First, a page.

Year: 2023 Source: Psychotherapy and Psychosomatics. (2023). SIEC No: 20230862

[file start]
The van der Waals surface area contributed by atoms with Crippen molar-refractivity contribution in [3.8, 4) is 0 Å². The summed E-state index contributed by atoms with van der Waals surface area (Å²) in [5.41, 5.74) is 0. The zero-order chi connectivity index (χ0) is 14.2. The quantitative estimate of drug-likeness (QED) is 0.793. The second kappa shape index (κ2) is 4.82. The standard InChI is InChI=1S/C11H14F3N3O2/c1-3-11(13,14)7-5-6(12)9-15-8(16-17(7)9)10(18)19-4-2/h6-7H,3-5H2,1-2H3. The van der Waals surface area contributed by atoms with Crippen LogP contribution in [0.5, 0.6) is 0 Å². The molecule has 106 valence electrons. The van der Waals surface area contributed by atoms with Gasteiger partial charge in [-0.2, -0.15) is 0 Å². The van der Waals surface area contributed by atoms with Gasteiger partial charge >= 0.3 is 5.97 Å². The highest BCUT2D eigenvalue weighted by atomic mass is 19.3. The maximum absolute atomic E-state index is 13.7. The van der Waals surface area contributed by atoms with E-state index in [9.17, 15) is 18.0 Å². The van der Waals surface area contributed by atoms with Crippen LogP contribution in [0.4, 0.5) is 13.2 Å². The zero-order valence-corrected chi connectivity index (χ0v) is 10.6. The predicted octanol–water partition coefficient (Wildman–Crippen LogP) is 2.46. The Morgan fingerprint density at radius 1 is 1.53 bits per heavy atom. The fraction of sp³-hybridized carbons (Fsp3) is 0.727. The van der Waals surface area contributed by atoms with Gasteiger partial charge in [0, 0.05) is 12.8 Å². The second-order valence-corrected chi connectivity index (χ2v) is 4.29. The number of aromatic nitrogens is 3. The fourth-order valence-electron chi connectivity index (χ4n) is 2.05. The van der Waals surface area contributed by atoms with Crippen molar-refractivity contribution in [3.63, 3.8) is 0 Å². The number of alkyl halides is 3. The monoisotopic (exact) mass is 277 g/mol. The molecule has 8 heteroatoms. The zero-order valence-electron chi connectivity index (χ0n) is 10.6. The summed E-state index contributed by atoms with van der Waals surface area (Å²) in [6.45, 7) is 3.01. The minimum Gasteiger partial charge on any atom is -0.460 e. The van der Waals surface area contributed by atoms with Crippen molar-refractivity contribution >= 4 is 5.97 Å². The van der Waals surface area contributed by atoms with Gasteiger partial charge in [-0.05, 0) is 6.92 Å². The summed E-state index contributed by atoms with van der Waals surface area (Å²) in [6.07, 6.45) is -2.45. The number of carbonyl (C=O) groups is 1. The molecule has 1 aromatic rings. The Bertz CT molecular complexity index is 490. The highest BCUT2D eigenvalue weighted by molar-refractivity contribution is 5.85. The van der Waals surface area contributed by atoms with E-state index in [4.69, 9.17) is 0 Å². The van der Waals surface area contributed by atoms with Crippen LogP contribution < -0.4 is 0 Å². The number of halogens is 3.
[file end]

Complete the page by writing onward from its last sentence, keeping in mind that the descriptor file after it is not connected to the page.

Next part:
Objectives: We conducted a systematic review and network meta-analysis to evaluate the relative effects of psychological interventions for preventing suicide re-attempts in psychiatric emergencies. Methods: We searched PubMed, Embase, Cochrane, and PsycINFO from inception to December 1, 2022. Selection and data extraction were conducted independently by two reviewers based on prespecified criteria. We evaluated the efficacy of interventions, potential effect moderators, and study quality both within individual studies and across studies. Global and local inconsistencies and publication bias were explored. The primary outcome was suicide re-attempt rate. The network meta-analysis was conducted using the "netmeta" package in R. The protocol was registered with PROSPERO (CRD42021291407). Results: There were 3,155 participants from 26 randomized controlled trials included in the network meta-analysis. Cognitive behavioral therapy (CBT) was the only intervention that was more effective than a common comparator for reducing suicide re-attempts among psychological interventions in both direct and indirect comparisons (odds ratio: [95% confidence interval], 0.46 [0.25-0.85] vs. 0.47 [0.27-0.83]). CBT had the highest score (p score = 0.8727) across the various psychological interventions. Neither global nor local inconsistencies were significant. There was no clear evidence of violations of the transitivity assumption when comparing characteristics of studies across interventions. Publication bias was not suspected for the primary outcome. Conclusions: CBT may be regarded as a reasonable first-line psychological intervention to prevent re-attempts among people with previous suicide attempts. We observed a moderate quality of evidence supporting an 87% probability of CBT being the best treatment available for preventing suicide re-attempts.